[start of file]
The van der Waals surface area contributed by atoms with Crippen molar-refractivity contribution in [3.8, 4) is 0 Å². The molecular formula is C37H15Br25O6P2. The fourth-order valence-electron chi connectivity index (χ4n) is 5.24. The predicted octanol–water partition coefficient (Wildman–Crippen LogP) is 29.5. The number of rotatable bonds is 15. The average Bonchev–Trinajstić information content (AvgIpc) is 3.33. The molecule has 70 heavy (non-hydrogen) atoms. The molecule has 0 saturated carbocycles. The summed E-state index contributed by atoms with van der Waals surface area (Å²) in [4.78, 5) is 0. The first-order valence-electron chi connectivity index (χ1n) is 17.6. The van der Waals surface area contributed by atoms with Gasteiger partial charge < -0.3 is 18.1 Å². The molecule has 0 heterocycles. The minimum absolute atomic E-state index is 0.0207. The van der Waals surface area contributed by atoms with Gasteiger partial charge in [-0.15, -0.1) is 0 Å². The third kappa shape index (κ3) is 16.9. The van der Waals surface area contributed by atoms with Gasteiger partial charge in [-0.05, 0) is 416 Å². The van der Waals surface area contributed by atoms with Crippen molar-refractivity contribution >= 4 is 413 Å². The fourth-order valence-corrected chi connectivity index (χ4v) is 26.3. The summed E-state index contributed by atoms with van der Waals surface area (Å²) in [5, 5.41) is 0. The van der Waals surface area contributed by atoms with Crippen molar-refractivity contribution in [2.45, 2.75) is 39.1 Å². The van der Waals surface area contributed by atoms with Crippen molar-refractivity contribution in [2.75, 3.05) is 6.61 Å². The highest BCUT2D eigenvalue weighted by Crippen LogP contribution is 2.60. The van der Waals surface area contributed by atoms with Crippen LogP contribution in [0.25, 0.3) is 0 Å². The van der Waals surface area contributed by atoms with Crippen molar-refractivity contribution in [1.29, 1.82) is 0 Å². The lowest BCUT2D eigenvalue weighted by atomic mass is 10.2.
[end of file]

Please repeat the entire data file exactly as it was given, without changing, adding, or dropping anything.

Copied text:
The van der Waals surface area contributed by atoms with Crippen molar-refractivity contribution in [3.8, 4) is 0 Å². The molecular formula is C37H15Br25O6P2. The fourth-order valence-electron chi connectivity index (χ4n) is 5.24. The predicted octanol–water partition coefficient (Wildman–Crippen LogP) is 29.5. The number of rotatable bonds is 15. The average Bonchev–Trinajstić information content (AvgIpc) is 3.33. The molecule has 70 heavy (non-hydrogen) atoms. The molecule has 0 saturated carbocycles. The summed E-state index contributed by atoms with van der Waals surface area (Å²) in [4.78, 5) is 0. The first-order valence-electron chi connectivity index (χ1n) is 17.6. The van der Waals surface area contributed by atoms with Gasteiger partial charge < -0.3 is 18.1 Å². The molecule has 0 heterocycles. The minimum absolute atomic E-state index is 0.0207. The van der Waals surface area contributed by atoms with Gasteiger partial charge in [-0.15, -0.1) is 0 Å². The third kappa shape index (κ3) is 16.9. The van der Waals surface area contributed by atoms with Gasteiger partial charge in [-0.05, 0) is 416 Å². The van der Waals surface area contributed by atoms with Crippen molar-refractivity contribution >= 4 is 413 Å². The fourth-order valence-corrected chi connectivity index (χ4v) is 26.3. The summed E-state index contributed by atoms with van der Waals surface area (Å²) in [5, 5.41) is 0. The van der Waals surface area contributed by atoms with Crippen molar-refractivity contribution in [2.45, 2.75) is 39.1 Å². The van der Waals surface area contributed by atoms with Crippen molar-refractivity contribution in [2.75, 3.05) is 6.61 Å². The highest BCUT2D eigenvalue weighted by Crippen LogP contribution is 2.60. The van der Waals surface area contributed by atoms with Crippen LogP contribution in [0.25, 0.3) is 0 Å². The van der Waals surface area contributed by atoms with Crippen molar-refractivity contribution in [1.29, 1.82) is 0 Å². The lowest BCUT2D eigenvalue weighted by atomic mass is 10.2.